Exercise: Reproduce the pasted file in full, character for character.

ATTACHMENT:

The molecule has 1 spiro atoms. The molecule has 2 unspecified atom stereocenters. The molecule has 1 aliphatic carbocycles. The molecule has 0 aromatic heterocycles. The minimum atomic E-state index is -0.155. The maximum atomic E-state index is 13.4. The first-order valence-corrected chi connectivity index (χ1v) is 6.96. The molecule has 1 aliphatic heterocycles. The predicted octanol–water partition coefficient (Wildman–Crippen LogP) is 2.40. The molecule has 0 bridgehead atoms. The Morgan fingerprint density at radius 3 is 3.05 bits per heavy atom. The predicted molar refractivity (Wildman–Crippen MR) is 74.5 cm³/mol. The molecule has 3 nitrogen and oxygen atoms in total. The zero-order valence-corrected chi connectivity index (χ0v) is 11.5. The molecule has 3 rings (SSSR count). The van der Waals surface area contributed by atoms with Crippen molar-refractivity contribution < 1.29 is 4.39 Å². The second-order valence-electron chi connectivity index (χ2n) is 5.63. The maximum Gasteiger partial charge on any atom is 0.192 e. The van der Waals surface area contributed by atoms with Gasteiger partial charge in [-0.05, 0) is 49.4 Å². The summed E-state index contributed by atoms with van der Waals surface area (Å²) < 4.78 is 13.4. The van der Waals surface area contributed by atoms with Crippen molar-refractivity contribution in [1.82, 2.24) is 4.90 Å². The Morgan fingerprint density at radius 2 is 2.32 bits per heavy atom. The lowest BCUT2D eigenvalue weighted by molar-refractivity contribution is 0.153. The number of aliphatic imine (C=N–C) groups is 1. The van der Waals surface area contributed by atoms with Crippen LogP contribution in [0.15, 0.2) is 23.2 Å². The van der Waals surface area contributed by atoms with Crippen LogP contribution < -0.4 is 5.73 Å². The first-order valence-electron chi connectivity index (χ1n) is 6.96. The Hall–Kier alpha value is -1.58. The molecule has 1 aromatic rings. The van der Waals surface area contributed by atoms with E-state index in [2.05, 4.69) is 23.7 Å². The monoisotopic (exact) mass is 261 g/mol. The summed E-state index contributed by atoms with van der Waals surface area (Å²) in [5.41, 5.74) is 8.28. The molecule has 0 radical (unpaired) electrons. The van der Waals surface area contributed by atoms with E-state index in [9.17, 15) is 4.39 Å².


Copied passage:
The molecule has 1 spiro atoms. The molecule has 2 unspecified atom stereocenters. The molecule has 1 aliphatic carbocycles. The molecule has 0 aromatic heterocycles. The minimum atomic E-state index is -0.155. The maximum atomic E-state index is 13.4. The first-order valence-corrected chi connectivity index (χ1v) is 6.96. The molecule has 1 aliphatic heterocycles. The predicted octanol–water partition coefficient (Wildman–Crippen LogP) is 2.40. The molecule has 0 bridgehead atoms. The Morgan fingerprint density at radius 3 is 3.05 bits per heavy atom. The predicted molar refractivity (Wildman–Crippen MR) is 74.5 cm³/mol. The molecule has 3 nitrogen and oxygen atoms in total. The zero-order valence-corrected chi connectivity index (χ0v) is 11.5. The molecule has 3 rings (SSSR count). The van der Waals surface area contributed by atoms with Crippen molar-refractivity contribution < 1.29 is 4.39 Å². The second-order valence-electron chi connectivity index (χ2n) is 5.63. The maximum Gasteiger partial charge on any atom is 0.192 e. The van der Waals surface area contributed by atoms with Gasteiger partial charge in [-0.05, 0) is 49.4 Å². The summed E-state index contributed by atoms with van der Waals surface area (Å²) < 4.78 is 13.4. The van der Waals surface area contributed by atoms with Crippen molar-refractivity contribution in [1.82, 2.24) is 4.90 Å². The Morgan fingerprint density at radius 2 is 2.32 bits per heavy atom. The lowest BCUT2D eigenvalue weighted by molar-refractivity contribution is 0.153. The number of aliphatic imine (C=N–C) groups is 1. The van der Waals surface area contributed by atoms with Crippen LogP contribution in [0.15, 0.2) is 23.2 Å². The van der Waals surface area contributed by atoms with Crippen LogP contribution < -0.4 is 5.73 Å². The first-order valence-electron chi connectivity index (χ1n) is 6.96. The Hall–Kier alpha value is -1.58. The molecule has 1 aromatic rings. The van der Waals surface area contributed by atoms with E-state index in [2.05, 4.69) is 23.7 Å². The monoisotopic (exact) mass is 261 g/mol. The summed E-state index contributed by atoms with van der Waals surface area (Å²) in [5.41, 5.74) is 8.28. The molecule has 0 radical (unpaired) electrons. The van der Waals surface area contributed by atoms with E-state index in [9.17, 15) is 4.39 Å².